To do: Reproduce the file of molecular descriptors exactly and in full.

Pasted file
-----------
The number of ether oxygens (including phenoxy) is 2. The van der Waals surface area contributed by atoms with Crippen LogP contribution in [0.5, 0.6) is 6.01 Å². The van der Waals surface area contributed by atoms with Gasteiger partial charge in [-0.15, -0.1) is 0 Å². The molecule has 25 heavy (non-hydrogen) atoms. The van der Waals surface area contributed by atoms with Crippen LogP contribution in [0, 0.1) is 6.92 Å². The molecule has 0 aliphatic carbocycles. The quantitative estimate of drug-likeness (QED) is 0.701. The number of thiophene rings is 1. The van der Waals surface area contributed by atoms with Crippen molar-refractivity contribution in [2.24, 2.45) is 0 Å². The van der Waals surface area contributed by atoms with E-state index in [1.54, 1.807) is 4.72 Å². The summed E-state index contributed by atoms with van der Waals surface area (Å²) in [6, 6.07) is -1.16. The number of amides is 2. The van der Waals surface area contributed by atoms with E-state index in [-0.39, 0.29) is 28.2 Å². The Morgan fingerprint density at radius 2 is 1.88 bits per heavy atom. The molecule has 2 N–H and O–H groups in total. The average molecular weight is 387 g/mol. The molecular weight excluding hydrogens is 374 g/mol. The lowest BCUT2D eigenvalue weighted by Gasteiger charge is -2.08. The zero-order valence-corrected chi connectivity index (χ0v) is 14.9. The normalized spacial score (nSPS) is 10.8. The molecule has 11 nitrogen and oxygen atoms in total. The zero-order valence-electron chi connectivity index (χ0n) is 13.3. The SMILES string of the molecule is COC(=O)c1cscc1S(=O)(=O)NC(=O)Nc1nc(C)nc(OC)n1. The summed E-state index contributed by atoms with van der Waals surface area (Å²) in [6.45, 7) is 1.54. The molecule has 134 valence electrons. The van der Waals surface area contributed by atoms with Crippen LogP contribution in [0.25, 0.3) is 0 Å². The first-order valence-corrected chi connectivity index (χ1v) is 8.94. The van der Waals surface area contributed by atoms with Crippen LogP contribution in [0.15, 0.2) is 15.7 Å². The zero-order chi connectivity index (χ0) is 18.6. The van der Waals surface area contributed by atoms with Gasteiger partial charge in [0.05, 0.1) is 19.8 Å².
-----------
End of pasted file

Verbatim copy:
The number of ether oxygens (including phenoxy) is 2. The van der Waals surface area contributed by atoms with Crippen LogP contribution in [0.5, 0.6) is 6.01 Å². The van der Waals surface area contributed by atoms with Gasteiger partial charge in [-0.15, -0.1) is 0 Å². The molecule has 25 heavy (non-hydrogen) atoms. The van der Waals surface area contributed by atoms with Crippen LogP contribution in [0, 0.1) is 6.92 Å². The molecule has 0 aliphatic carbocycles. The quantitative estimate of drug-likeness (QED) is 0.701. The number of thiophene rings is 1. The van der Waals surface area contributed by atoms with Crippen molar-refractivity contribution in [2.24, 2.45) is 0 Å². The van der Waals surface area contributed by atoms with E-state index in [1.54, 1.807) is 4.72 Å². The summed E-state index contributed by atoms with van der Waals surface area (Å²) in [6, 6.07) is -1.16. The number of amides is 2. The van der Waals surface area contributed by atoms with E-state index in [-0.39, 0.29) is 28.2 Å². The Morgan fingerprint density at radius 2 is 1.88 bits per heavy atom. The molecule has 2 N–H and O–H groups in total. The average molecular weight is 387 g/mol. The molecular weight excluding hydrogens is 374 g/mol. The lowest BCUT2D eigenvalue weighted by Gasteiger charge is -2.08. The zero-order valence-corrected chi connectivity index (χ0v) is 14.9. The normalized spacial score (nSPS) is 10.8. The molecule has 11 nitrogen and oxygen atoms in total. The zero-order valence-electron chi connectivity index (χ0n) is 13.3. The SMILES string of the molecule is COC(=O)c1cscc1S(=O)(=O)NC(=O)Nc1nc(C)nc(OC)n1. The summed E-state index contributed by atoms with van der Waals surface area (Å²) in [6.45, 7) is 1.54. The molecule has 134 valence electrons. The van der Waals surface area contributed by atoms with Crippen LogP contribution in [0.25, 0.3) is 0 Å². The first-order valence-corrected chi connectivity index (χ1v) is 8.94. The van der Waals surface area contributed by atoms with Crippen LogP contribution in [0.15, 0.2) is 15.7 Å². The zero-order chi connectivity index (χ0) is 18.6. The van der Waals surface area contributed by atoms with Gasteiger partial charge in [0.05, 0.1) is 19.8 Å².